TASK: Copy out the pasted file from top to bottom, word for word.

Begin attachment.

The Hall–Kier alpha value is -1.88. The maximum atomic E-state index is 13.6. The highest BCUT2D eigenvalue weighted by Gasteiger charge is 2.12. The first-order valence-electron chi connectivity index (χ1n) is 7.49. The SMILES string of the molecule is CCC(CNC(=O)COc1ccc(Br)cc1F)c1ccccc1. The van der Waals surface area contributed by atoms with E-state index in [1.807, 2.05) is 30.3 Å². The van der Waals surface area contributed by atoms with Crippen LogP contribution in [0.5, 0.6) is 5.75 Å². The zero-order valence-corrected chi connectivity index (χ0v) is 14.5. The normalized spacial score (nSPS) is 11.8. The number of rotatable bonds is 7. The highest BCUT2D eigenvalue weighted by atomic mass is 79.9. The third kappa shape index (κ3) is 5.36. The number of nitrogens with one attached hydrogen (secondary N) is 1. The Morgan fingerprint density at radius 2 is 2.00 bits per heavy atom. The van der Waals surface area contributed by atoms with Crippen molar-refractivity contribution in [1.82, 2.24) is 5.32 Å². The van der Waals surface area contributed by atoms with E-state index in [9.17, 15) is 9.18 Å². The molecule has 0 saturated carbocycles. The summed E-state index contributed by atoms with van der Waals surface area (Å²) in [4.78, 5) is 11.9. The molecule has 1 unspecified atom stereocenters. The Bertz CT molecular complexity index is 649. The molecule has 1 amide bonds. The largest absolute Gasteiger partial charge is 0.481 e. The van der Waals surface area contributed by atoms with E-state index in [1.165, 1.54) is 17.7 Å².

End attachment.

The Hall–Kier alpha value is -1.88. The maximum atomic E-state index is 13.6. The highest BCUT2D eigenvalue weighted by Gasteiger charge is 2.12. The first-order valence-electron chi connectivity index (χ1n) is 7.49. The SMILES string of the molecule is CCC(CNC(=O)COc1ccc(Br)cc1F)c1ccccc1. The van der Waals surface area contributed by atoms with E-state index in [1.807, 2.05) is 30.3 Å². The van der Waals surface area contributed by atoms with Crippen LogP contribution in [0.5, 0.6) is 5.75 Å². The zero-order valence-corrected chi connectivity index (χ0v) is 14.5. The normalized spacial score (nSPS) is 11.8. The number of rotatable bonds is 7. The highest BCUT2D eigenvalue weighted by atomic mass is 79.9. The third kappa shape index (κ3) is 5.36. The number of nitrogens with one attached hydrogen (secondary N) is 1. The Morgan fingerprint density at radius 2 is 2.00 bits per heavy atom. The van der Waals surface area contributed by atoms with Crippen molar-refractivity contribution in [1.82, 2.24) is 5.32 Å². The van der Waals surface area contributed by atoms with E-state index in [9.17, 15) is 9.18 Å². The molecule has 0 saturated carbocycles. The summed E-state index contributed by atoms with van der Waals surface area (Å²) in [4.78, 5) is 11.9. The molecule has 1 unspecified atom stereocenters. The Bertz CT molecular complexity index is 649. The molecule has 1 amide bonds. The largest absolute Gasteiger partial charge is 0.481 e. The van der Waals surface area contributed by atoms with E-state index in [1.165, 1.54) is 17.7 Å².